- The drama. Part of the post apocaliptic genre appeal is the drama which is abundend in this game as well as it has been in previous games of the series. And out of all the previous titles, F4 has the most vibrant main story line of all that came before it and starts off with quite an emotional kick. If you’re a parent, you cannot possibly not resonate with the main character and vividly live his/her emotions throughout the story. Again, kids being emotionally premature and not having any clue what it feels to be a parent, don’t resonate with F4′s story line at all but I really felt every moment of it.

- Faction choices. Out of all F titles, this one has the toughest faction related choices you’ve ever been faced with. The game got a lot of flak from people about taking choice impactfulness away from the player but that’s simply not true. While F4 has less impactfulness in minor choices throughout the game, it has MORE impactfulness in the faction choice. You’re forced to choose between 4 factions which all have their own perspective of what’s right and wrong and they are ALL RIGHT AND WRONG at the same time. And it’s really morally tough to make a choice because once you make a choice you’re conflicting with the other faction’s goals and even though you partially agree with them you simply have to destroy them. This brings a lot of drama and realism into the game story. There’s no clear choice between good and bad like in previous games (the ones which are so praised for “choice making”). Game is a lot like life in that way, there’s no clear white and black, just a big smear of gray.

- The crafting system and the weapon and gear modding. The weapon modding itself is probably the most advanced and well done weapon modding feature ever implemented in a game to this date.

- Settlement building. Although I feel there’s no actual end-point to it, no actual grand scheme for it besides role play, I do spend a ton of time building settlements and I’m a hoarder too. I get a kick out of looting everything, and stockpiling it for settlement building and trading. Wished there was some higher goal to settlements and wealth generation (more in-depth game economy) but then again you can’t have everything, and maybe at some point someone will make some mod for it.

- Gunplay & VATS balance. F4 solves the main issue of F3 and F3 NV, which was the really shitty real-time combat which kinda forced everyone into the time-stopping VATS, at least until you got OP and then you didn’t really care anymore. F4 brings a perfect balance between using both real time combat and vats and you never feel you’re forced into either of them and use them more according to your preferences and/or situational.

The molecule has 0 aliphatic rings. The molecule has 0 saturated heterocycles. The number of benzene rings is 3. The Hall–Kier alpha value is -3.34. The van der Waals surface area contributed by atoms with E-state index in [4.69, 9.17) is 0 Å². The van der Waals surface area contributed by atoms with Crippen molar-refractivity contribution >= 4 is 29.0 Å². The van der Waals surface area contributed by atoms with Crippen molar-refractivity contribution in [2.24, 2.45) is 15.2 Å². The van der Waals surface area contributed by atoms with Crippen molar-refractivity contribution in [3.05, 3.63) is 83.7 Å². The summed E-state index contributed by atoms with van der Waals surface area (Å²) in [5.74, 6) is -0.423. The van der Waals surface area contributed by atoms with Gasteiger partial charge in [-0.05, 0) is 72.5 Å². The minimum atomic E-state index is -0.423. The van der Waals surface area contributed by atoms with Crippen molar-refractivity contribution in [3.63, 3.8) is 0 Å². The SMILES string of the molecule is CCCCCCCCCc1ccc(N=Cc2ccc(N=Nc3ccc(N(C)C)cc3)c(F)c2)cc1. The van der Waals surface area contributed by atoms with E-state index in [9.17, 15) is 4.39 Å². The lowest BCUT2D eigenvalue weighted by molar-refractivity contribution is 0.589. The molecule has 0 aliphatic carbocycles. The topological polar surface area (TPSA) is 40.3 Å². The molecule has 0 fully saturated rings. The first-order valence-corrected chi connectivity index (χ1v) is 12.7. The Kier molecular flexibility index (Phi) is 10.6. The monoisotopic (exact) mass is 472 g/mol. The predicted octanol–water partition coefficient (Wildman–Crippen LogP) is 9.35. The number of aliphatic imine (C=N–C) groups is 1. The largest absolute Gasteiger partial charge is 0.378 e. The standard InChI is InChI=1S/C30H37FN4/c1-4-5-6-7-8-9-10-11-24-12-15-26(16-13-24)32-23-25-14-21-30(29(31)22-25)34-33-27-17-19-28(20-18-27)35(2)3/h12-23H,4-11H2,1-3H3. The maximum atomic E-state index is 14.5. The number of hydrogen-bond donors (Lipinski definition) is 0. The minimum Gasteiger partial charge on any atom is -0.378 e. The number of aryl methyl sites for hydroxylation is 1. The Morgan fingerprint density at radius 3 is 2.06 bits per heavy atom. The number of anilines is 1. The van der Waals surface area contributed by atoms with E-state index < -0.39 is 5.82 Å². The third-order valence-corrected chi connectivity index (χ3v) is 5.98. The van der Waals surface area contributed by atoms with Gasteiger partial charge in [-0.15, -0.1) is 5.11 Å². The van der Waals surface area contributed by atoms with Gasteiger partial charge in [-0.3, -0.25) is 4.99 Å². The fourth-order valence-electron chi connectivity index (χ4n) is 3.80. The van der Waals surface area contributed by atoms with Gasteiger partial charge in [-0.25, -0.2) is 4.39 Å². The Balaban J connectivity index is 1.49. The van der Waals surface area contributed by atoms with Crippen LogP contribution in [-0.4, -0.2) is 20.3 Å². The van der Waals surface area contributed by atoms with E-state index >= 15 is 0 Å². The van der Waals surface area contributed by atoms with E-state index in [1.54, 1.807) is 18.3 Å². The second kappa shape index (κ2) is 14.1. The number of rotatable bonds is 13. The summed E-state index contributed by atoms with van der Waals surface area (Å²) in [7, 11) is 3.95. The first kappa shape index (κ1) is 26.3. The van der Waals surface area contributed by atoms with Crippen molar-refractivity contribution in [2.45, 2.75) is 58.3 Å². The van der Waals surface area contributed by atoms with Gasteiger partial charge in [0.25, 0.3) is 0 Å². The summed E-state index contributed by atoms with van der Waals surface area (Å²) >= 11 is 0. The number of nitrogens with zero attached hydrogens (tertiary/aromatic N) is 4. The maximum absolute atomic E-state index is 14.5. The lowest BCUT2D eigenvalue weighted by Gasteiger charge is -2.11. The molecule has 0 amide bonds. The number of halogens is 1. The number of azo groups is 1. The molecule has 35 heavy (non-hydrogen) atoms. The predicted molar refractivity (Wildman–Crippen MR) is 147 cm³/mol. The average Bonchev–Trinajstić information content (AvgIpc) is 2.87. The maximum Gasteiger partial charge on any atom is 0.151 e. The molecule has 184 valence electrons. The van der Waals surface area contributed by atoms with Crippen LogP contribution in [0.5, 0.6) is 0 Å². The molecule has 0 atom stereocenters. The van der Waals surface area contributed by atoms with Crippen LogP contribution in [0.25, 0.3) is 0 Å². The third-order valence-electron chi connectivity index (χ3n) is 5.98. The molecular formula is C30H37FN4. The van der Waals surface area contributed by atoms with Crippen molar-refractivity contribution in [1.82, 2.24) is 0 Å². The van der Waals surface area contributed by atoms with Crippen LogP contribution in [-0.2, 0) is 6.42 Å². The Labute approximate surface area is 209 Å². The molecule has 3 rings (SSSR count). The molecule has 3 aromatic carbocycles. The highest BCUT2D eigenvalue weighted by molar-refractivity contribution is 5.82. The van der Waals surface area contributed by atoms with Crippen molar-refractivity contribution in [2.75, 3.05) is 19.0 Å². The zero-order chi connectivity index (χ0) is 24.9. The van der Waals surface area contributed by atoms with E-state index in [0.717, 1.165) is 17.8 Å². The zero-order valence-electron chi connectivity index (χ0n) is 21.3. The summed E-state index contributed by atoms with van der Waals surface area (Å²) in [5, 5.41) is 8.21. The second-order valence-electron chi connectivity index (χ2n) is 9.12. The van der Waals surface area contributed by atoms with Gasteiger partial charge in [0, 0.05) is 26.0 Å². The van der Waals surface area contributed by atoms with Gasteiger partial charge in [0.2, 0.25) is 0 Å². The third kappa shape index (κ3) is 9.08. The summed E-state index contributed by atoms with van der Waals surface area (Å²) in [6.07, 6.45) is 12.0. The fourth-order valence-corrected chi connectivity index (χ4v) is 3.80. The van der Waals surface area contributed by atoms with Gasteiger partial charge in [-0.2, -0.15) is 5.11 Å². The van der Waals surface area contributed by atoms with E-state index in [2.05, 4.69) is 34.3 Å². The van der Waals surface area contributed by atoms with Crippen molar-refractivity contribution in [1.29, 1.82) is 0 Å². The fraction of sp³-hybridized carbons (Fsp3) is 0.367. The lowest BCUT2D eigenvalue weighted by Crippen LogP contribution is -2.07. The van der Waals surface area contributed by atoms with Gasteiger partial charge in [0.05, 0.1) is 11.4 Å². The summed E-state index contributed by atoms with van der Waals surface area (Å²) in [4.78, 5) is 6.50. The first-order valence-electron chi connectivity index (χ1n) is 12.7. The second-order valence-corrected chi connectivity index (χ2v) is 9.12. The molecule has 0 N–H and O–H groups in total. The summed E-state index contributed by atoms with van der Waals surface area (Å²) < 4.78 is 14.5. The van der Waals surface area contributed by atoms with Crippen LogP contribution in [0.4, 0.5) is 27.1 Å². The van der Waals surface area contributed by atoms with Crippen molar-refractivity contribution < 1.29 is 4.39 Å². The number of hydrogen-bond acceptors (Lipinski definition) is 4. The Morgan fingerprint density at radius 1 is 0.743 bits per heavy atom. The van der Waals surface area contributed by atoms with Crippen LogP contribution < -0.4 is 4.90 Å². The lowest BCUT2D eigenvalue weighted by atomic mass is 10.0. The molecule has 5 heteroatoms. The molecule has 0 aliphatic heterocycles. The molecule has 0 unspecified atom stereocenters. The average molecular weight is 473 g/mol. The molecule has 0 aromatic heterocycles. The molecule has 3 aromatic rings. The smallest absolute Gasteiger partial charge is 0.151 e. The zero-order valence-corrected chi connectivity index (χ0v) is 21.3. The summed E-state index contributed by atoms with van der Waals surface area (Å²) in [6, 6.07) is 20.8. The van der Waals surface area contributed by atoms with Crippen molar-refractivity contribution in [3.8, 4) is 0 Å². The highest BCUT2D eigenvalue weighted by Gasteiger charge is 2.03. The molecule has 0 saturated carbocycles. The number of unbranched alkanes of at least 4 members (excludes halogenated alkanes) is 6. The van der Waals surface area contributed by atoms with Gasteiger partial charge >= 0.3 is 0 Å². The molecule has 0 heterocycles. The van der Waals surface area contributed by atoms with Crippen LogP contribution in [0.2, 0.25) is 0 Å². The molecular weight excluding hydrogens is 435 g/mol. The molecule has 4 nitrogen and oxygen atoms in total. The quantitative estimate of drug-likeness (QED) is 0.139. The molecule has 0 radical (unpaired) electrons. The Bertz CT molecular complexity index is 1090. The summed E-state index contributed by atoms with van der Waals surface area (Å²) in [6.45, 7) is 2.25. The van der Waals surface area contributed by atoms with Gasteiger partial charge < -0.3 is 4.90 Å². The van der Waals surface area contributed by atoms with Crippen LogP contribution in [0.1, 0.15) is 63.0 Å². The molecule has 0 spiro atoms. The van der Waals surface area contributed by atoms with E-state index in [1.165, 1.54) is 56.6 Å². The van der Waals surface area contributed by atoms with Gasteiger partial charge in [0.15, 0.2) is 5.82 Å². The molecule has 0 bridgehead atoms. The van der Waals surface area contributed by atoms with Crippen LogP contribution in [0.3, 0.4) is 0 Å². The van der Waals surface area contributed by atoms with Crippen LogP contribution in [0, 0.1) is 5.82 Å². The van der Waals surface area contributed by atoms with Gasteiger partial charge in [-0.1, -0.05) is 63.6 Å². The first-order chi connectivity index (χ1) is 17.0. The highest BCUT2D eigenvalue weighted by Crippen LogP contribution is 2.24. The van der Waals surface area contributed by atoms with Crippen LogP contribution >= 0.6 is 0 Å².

- Reimagined Power Armor. I just love the new mechanic of PA. I do hate the fact that the game is basically throwing tons of PA at you making getting one feel trivial. But, if you truly want to fix that you can use mods that remove PA from the game to make it more rare. I’m more of a vanila person so I just have to live with it and I just RP a post-apocalyptic Jay Leno that’s collecting PA suits for his PA garage instead of cars…

That’s it, I did my best to avoid writing text walls, but you asked for it! Probably could spend a few more hours talking about the game, but I feel if you’re bringing any useful additions to what’s already been said about the game, then there’s not much sense in saying it.

Windows 10!?

After viewing this presentation, think I’ll stick to Windows 7. Besides a slick new interface there’s absolutely nothing that W10 has to offer me.

The hello thing is plain stupid and terribly insecure, the cortana thing is like having an assistant that can’t really do anything but you can’t fire her cause she looks hot.

The xbox thing is a marketing stunt which achieves two things (for the company not for the user), it draws from the xbox market to add an extra kick to w10 sales, and then it also boosts xbox sales through the fact that w10 comes with xbox live included and people that don’t have xbox but do get a w10 may be inclined to buy an xbox instead of a ps or something else… (SCORE for M$, 0 for users) oh and the backwards-streaming thing?? WTF is that? Why on Earth would anyone want to stream from a console to a PC and play the games that they could comfortably play on a sofa, in front of a big screen TV, uncomfortably at a desk on a small display… and in much lower graphics than it would be if the game was a PC game… just dumb… but hey, a good marketeer is one that knows how to turn a bug/turd into an “innovative feature” (yes u programmers out there know this joke already!). P.S. Hey Microsoft, Valve already did this… THE RIGHT WAY! (MS hint: is backwards from the way you’re trying to do it…)